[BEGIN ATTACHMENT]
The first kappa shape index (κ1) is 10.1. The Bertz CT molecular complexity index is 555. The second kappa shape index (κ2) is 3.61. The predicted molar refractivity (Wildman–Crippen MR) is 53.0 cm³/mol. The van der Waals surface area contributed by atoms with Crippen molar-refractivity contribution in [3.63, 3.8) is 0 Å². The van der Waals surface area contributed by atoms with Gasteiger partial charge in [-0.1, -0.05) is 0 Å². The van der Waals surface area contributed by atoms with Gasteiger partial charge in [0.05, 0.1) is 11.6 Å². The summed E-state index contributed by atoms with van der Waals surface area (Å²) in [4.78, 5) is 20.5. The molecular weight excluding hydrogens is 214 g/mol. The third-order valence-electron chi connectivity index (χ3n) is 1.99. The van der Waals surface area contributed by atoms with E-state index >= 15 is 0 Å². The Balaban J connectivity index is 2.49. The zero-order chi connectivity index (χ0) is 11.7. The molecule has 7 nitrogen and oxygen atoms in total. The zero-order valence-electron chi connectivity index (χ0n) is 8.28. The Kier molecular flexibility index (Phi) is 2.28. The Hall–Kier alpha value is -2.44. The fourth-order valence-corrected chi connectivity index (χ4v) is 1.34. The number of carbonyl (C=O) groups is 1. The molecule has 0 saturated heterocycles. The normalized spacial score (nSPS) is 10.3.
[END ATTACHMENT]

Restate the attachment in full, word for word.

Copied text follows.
The first kappa shape index (κ1) is 10.1. The Bertz CT molecular complexity index is 555. The second kappa shape index (κ2) is 3.61. The predicted molar refractivity (Wildman–Crippen MR) is 53.0 cm³/mol. The van der Waals surface area contributed by atoms with Crippen molar-refractivity contribution in [3.63, 3.8) is 0 Å². The van der Waals surface area contributed by atoms with Gasteiger partial charge in [-0.1, -0.05) is 0 Å². The van der Waals surface area contributed by atoms with Gasteiger partial charge in [0.05, 0.1) is 11.6 Å². The summed E-state index contributed by atoms with van der Waals surface area (Å²) in [4.78, 5) is 20.5. The molecular weight excluding hydrogens is 214 g/mol. The third-order valence-electron chi connectivity index (χ3n) is 1.99. The van der Waals surface area contributed by atoms with E-state index >= 15 is 0 Å². The Balaban J connectivity index is 2.49. The zero-order chi connectivity index (χ0) is 11.7. The molecule has 7 nitrogen and oxygen atoms in total. The zero-order valence-electron chi connectivity index (χ0n) is 8.28. The Kier molecular flexibility index (Phi) is 2.28. The Hall–Kier alpha value is -2.44. The fourth-order valence-corrected chi connectivity index (χ4v) is 1.34. The number of carbonyl (C=O) groups is 1. The molecule has 0 saturated heterocycles. The normalized spacial score (nSPS) is 10.3.